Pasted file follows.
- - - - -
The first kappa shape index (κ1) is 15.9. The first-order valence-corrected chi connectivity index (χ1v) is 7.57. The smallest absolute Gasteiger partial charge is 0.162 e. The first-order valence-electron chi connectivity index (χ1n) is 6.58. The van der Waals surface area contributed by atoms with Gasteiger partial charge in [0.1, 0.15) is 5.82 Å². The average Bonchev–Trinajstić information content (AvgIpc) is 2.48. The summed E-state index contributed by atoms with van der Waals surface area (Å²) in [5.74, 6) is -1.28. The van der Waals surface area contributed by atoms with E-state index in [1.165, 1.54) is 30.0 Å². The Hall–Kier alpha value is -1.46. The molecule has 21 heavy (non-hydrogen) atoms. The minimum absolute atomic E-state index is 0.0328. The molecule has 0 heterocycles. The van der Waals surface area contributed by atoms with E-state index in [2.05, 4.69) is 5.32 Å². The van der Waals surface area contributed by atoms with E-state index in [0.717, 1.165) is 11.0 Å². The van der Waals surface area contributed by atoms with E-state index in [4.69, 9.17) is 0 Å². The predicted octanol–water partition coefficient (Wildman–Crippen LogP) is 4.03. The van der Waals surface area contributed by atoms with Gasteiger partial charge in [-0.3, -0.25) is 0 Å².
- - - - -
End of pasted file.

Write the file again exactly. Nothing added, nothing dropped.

The first kappa shape index (κ1) is 15.9. The first-order valence-corrected chi connectivity index (χ1v) is 7.57. The smallest absolute Gasteiger partial charge is 0.162 e. The first-order valence-electron chi connectivity index (χ1n) is 6.58. The van der Waals surface area contributed by atoms with Gasteiger partial charge in [0.1, 0.15) is 5.82 Å². The average Bonchev–Trinajstić information content (AvgIpc) is 2.48. The summed E-state index contributed by atoms with van der Waals surface area (Å²) in [5.74, 6) is -1.28. The van der Waals surface area contributed by atoms with E-state index in [1.165, 1.54) is 30.0 Å². The Hall–Kier alpha value is -1.46. The molecule has 21 heavy (non-hydrogen) atoms. The minimum absolute atomic E-state index is 0.0328. The molecule has 0 heterocycles. The van der Waals surface area contributed by atoms with E-state index in [2.05, 4.69) is 5.32 Å². The van der Waals surface area contributed by atoms with E-state index in [0.717, 1.165) is 11.0 Å². The van der Waals surface area contributed by atoms with E-state index in [4.69, 9.17) is 0 Å². The predicted octanol–water partition coefficient (Wildman–Crippen LogP) is 4.03. The van der Waals surface area contributed by atoms with Gasteiger partial charge in [-0.3, -0.25) is 0 Å².